Wednesday, November 13, 2013

Protest Cycles

Social movements, protest movements, radical change movements always work in cycles. They can be difficult to sustain, especially when they operate primarily at an organic, grassroots level. There will be periods of great activity and then periods where nothing much seems to happen. Depending on how you see things, it can sometimes appear as if too much protesting is going on, because you don't perceive the gaps, or it can appear as if not enough is happening and something, some opportunity is being lost in the process. You can list the factors involved in order to better understand how this works, but part of it will always elude you. As they say in Chamorro, "Si Yu'us, Yu'us. I taotao, taotao ha'."

Each in their own way is a mystery. Si Yu'us and his/her mysterious ways, structurally incomprehensible to everyone. The impossibility of it is meant to be a test of faith, the ultimate pledge of loyalty without any guarantee that anything you do really matters.

The mystery of humanities takes on features of this in a smaller and more frustrating way. Humans have the uncanny ability to lie to themselves, on a level you could argue no other creature on the planet has. Humans and our ideologies. It allows us to impose our will not truly on the world, but how we see the world. It gives us a shred of sovereignty, in the same way someone who is crashing in a plane can panic and freak out or take the controls, ride the descent and imagine that they are choosing to die.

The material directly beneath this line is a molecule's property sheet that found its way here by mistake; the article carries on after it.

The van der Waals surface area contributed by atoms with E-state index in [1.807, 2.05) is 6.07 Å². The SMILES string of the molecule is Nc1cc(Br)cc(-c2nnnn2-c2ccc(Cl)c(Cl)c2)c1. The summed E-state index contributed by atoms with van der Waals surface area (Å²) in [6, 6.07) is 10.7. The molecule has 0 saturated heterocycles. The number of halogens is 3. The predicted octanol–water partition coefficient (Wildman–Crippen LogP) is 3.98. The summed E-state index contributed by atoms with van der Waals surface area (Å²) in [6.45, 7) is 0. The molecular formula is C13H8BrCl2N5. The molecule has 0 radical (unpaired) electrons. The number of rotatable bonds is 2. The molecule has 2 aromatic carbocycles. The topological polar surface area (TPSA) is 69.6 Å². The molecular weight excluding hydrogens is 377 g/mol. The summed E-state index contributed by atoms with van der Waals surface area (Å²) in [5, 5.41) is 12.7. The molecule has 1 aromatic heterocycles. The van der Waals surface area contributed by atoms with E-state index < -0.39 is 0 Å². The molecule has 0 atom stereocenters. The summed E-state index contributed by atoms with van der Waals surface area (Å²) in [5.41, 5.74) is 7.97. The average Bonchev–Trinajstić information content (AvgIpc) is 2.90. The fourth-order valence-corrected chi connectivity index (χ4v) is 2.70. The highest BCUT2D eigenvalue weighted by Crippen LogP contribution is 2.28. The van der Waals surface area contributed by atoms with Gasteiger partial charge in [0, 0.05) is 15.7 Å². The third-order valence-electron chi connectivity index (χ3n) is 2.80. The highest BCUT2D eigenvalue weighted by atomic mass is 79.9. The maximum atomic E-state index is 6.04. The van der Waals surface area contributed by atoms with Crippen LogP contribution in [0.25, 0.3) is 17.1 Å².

This is the frustration for everyone, but activists eat this everyday and it tastes like a mala'et and disgusting gruel. The issue you take up may feel so important and it may seem like everyone should believe what you believe and see the problems of the world aligned the way planets do in sci-fi movies. But people don't work like that, people don't respond like that. That shred of ideological sovereignty means that they can stab themselves in the neck and argue that it is a weight loss strategy. They can argue that they should have less power over their lives. They can argue that other more powerful people should be given the power. They can feel attached to a system that feeds off of them and exploits them because it makes them feel unique, special or better than everyone else.

While the activist may feel that an issue must be protested all the time, most may not see it this way, and so any activity will follow that cycle of ups and downs, ginaige yan tinaigue. One year the message you propose will be taken up eagerly by people. The next year no one might care.